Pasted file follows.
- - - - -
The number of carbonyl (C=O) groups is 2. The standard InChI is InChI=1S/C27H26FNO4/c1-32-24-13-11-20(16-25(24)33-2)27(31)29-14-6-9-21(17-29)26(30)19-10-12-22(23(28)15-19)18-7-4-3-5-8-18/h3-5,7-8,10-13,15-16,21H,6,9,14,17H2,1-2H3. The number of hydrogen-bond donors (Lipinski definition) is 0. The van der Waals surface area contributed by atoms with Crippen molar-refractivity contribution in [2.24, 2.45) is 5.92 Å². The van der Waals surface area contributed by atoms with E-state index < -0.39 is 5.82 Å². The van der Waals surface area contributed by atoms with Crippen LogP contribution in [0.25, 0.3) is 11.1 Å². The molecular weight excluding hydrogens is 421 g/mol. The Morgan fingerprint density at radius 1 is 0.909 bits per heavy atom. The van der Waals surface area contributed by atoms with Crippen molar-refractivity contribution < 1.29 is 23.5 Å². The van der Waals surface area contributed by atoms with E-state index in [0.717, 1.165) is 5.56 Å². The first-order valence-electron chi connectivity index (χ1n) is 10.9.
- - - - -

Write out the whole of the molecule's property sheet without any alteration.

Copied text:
The number of carbonyl (C=O) groups is 2. The standard InChI is InChI=1S/C27H26FNO4/c1-32-24-13-11-20(16-25(24)33-2)27(31)29-14-6-9-21(17-29)26(30)19-10-12-22(23(28)15-19)18-7-4-3-5-8-18/h3-5,7-8,10-13,15-16,21H,6,9,14,17H2,1-2H3. The number of hydrogen-bond donors (Lipinski definition) is 0. The van der Waals surface area contributed by atoms with Crippen molar-refractivity contribution in [2.24, 2.45) is 5.92 Å². The van der Waals surface area contributed by atoms with E-state index < -0.39 is 5.82 Å². The van der Waals surface area contributed by atoms with Crippen LogP contribution in [0.25, 0.3) is 11.1 Å². The molecular weight excluding hydrogens is 421 g/mol. The Morgan fingerprint density at radius 1 is 0.909 bits per heavy atom. The van der Waals surface area contributed by atoms with Crippen molar-refractivity contribution < 1.29 is 23.5 Å². The van der Waals surface area contributed by atoms with E-state index in [0.717, 1.165) is 5.56 Å². The first-order valence-electron chi connectivity index (χ1n) is 10.9.